Sophocles’s Antigone – Essay

Sophocles’s Antigone – Essay

Sophocles‘s Antigone attacks one of the most difficult subjects man faces: “what is right and just? ” From the beginning, it is apparent that two viewpoints are going to be clashing throughout the plot. Creon, the consummate pragmatist, and a true believer in the authority of the state, believes that what is good for the state is what is right. Antigone, on the other hand, believes that there are divine laws, a set of morals, she is bound to live by regardless of mortal decrees. The conflict begins almost immediately as the play opens with Antigone planning a way for her to be able to defy Creon’s edict and bury her brother.

She is doing this on the principle that every man has a fundamental right to a proper burial and it is her duty to obey the gods. Antigone’s seemingly treasonous actions infuriate Creon who had written the edict to preserve political stability. He believes that the gods favor his point of view because his laws are designed to punish those who are guilty in the eyes of the state. During Antigone and Creon’s fierce debate, Antigone states repeatedly that man has no right at all to challenge the “unchanging statutes of heaven. She says that the authority of the gods has existed from the beginning of time and thereby overrules any decree that might pass from a mortal’s mouth. Creon is adamant in his assertion that by honoring a treasonous brother, Antigone is dishonoring her other brother who died as a hero. In breaking his public edict, she is committing a crime against the state and the people and must be punished. After being sentenced to death, it is interesting to note that Antigone is initially not as sad as one might expect. This is because, as a believer in divine justice, she feels that the gods will duly reward her in the afterlife.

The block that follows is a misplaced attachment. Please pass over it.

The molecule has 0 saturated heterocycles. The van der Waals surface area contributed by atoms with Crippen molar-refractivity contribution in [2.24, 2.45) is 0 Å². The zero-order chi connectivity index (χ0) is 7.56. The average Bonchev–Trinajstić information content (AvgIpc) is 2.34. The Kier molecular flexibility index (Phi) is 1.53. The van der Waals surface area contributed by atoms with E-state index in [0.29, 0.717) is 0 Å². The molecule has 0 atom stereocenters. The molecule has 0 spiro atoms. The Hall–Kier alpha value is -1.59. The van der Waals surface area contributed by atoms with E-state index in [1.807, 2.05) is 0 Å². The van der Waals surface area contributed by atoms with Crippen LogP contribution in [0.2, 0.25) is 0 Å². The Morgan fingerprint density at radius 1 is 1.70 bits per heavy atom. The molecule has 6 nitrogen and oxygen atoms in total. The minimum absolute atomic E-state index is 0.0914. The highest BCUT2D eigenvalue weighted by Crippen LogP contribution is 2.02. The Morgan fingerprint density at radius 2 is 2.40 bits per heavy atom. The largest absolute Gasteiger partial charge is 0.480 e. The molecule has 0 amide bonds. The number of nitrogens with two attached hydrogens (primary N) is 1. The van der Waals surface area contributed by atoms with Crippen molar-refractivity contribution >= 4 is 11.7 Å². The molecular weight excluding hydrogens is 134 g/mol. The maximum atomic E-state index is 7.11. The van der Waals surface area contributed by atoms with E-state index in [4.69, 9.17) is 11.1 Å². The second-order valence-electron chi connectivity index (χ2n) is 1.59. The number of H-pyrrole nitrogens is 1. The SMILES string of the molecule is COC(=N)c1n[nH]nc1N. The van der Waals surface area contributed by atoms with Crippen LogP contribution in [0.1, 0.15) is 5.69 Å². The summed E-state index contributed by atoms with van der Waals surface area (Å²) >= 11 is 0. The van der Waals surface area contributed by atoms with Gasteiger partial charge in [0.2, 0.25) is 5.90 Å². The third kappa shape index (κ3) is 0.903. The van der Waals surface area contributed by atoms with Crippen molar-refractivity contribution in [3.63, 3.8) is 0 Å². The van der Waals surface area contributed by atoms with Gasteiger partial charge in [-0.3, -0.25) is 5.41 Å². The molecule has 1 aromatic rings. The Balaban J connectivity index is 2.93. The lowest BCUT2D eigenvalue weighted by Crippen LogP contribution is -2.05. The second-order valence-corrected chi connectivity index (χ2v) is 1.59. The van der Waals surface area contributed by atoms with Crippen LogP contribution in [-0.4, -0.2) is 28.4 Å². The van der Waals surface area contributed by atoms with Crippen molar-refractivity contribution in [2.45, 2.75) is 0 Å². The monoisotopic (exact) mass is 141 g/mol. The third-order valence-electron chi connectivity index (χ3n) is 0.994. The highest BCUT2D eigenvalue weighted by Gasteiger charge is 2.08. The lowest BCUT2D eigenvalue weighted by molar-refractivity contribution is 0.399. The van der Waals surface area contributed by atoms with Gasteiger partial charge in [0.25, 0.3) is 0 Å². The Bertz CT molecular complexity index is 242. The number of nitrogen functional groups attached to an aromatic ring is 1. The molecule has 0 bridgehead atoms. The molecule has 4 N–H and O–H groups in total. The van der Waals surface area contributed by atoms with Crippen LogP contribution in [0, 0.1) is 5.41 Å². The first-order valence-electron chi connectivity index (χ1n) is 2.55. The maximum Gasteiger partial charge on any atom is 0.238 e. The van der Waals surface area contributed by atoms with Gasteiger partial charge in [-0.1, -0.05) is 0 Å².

Later, her confidence in the gods begins to wane as her execution draws nearer and nearer until she has almost given up hope that the gods are even listening to her. Creon, rebuked by several people who he loves and respects, also begins to question the authority with which he made the decision. As an appointed ruler of the state, should he not be obeyed by his subjects? Or is he merely a subject to the gods himself? The fundamental question which drives Antigone is “how can one determine what is right? ” Is justice negotiable, or is there an absolute right and wrong.

Consequently, is justice merely a mortal creation and therefore whatever the people deem to be right? Or is right and wrong judged by a higher divine authority. Socrates’ tragic end to the play leaves us to determine these answers ourselves. He suggests that determining what is right is often tricky, and in the end one’s strongest convictions can be overturned. Maybe the message he is sending is that in the ideological war between the gods and man there are no winners. It doesn’t matter in the end anyway, because who knows what’s right?